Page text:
Cancer exosomes for early pancreatic cancer diagnosis and role in metastasis

Murray Korc, Samantha Deitz McElyea

Research output: Chapter in Book/Report/Conference proceedingChapter

Abstract

Pancreatic ductal adenocarcinoma (PDAC) is a treatment-recalcitrant and highly metastatic cancer. Recent studies have demonstrated that PDAC is associated with an increased release of small vesicles called exosomes that are ~40 to 130 nanometers in diameter. These exosomes may derive from pancreatic cancer cells, cancer-associated fibroblasts, and infiltrating immune and inflammatory cells. They carry a cargo rich in proteins, lipids, DNA, and microRNAs. Exosomes can modulate the tumor microenvironment, promote pancreatic cancer cell proliferation, invasion, and metastasis, and prime the pre-metastatic niche to facilitate formation of distant metastatic lesions. Components of the exosomal cargo may also serve as diagnostic biomarkers and guide the design of precision medicine strategies. Finally, exosomes have been proposed to act as biological nanoparticles that can be loaded with drugs for therapeutic use.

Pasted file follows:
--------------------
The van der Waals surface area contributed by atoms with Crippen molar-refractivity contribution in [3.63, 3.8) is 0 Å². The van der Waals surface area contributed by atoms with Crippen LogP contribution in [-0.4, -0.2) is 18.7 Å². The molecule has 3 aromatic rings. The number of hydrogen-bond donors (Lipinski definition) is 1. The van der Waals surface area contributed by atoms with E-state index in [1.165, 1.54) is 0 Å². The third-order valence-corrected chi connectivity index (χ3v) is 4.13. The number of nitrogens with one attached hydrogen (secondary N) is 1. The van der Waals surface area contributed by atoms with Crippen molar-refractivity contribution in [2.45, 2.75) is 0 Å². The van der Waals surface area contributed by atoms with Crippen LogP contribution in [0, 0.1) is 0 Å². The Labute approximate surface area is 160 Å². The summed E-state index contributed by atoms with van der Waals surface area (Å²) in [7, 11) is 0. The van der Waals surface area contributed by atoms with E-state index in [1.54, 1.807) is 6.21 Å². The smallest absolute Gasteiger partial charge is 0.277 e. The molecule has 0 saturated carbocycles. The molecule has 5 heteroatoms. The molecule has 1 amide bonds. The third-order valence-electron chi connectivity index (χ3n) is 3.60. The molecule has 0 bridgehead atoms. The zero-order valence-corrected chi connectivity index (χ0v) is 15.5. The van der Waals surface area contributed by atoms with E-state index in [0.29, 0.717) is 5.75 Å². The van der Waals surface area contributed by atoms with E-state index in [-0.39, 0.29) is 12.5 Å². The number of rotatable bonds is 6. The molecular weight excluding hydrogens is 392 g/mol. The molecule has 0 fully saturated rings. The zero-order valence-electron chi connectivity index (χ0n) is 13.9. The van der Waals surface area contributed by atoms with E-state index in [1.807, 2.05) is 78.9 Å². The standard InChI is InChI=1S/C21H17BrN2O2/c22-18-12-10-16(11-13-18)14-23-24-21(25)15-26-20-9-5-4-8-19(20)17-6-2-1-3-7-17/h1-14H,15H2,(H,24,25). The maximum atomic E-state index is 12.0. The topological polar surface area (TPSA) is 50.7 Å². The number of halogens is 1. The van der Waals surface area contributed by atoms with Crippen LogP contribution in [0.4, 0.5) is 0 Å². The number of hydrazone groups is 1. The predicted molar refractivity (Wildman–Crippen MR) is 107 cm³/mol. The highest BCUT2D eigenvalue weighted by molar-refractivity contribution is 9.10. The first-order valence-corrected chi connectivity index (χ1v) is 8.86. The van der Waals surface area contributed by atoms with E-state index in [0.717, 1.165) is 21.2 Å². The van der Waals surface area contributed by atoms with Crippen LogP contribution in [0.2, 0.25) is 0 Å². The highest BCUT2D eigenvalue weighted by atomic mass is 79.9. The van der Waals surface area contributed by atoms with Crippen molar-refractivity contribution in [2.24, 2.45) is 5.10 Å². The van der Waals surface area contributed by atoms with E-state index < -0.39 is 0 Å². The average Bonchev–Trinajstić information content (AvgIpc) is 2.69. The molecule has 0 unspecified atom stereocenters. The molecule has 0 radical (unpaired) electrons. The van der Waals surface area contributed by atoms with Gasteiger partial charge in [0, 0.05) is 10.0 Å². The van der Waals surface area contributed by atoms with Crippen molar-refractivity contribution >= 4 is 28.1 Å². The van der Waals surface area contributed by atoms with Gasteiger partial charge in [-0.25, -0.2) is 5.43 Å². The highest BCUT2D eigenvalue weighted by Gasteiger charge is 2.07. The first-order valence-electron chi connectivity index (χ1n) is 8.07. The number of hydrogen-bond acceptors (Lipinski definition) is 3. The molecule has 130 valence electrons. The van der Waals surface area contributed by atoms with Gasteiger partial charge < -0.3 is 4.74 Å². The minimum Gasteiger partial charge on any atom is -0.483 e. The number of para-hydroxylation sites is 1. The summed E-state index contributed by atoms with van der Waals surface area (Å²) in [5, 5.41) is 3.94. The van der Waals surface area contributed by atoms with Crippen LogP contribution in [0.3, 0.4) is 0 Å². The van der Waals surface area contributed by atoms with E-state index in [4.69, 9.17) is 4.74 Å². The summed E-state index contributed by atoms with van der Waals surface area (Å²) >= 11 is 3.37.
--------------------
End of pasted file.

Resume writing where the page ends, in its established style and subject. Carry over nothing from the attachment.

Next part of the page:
Original languageEnglish (US)
Title of host publicationPancreatic Cancer
PublisherSpringer New York
Pages1361-1377
Number of pages17
ISBN (Electronic)9781493971930
ISBN (Print)9781493971916
DOIs
StatePublished - Apr 11 2018

Keywords

  • Early diagnosis
  • Exosomes
  • Metastasis
  • MicroRNAs

ASJC Scopus subject areas

  • Medicine (miscellaneous)

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  • Cite this

    Korc, M., & McElyea, S. D. (2018). Cancer exosomes for early pancreatic cancer diagnosis and role in metastasis. In Pancreatic Cancer (pp. 1361-1377). Springer New York. https://doi.org/10.1007/978-1-4939-7193-0_67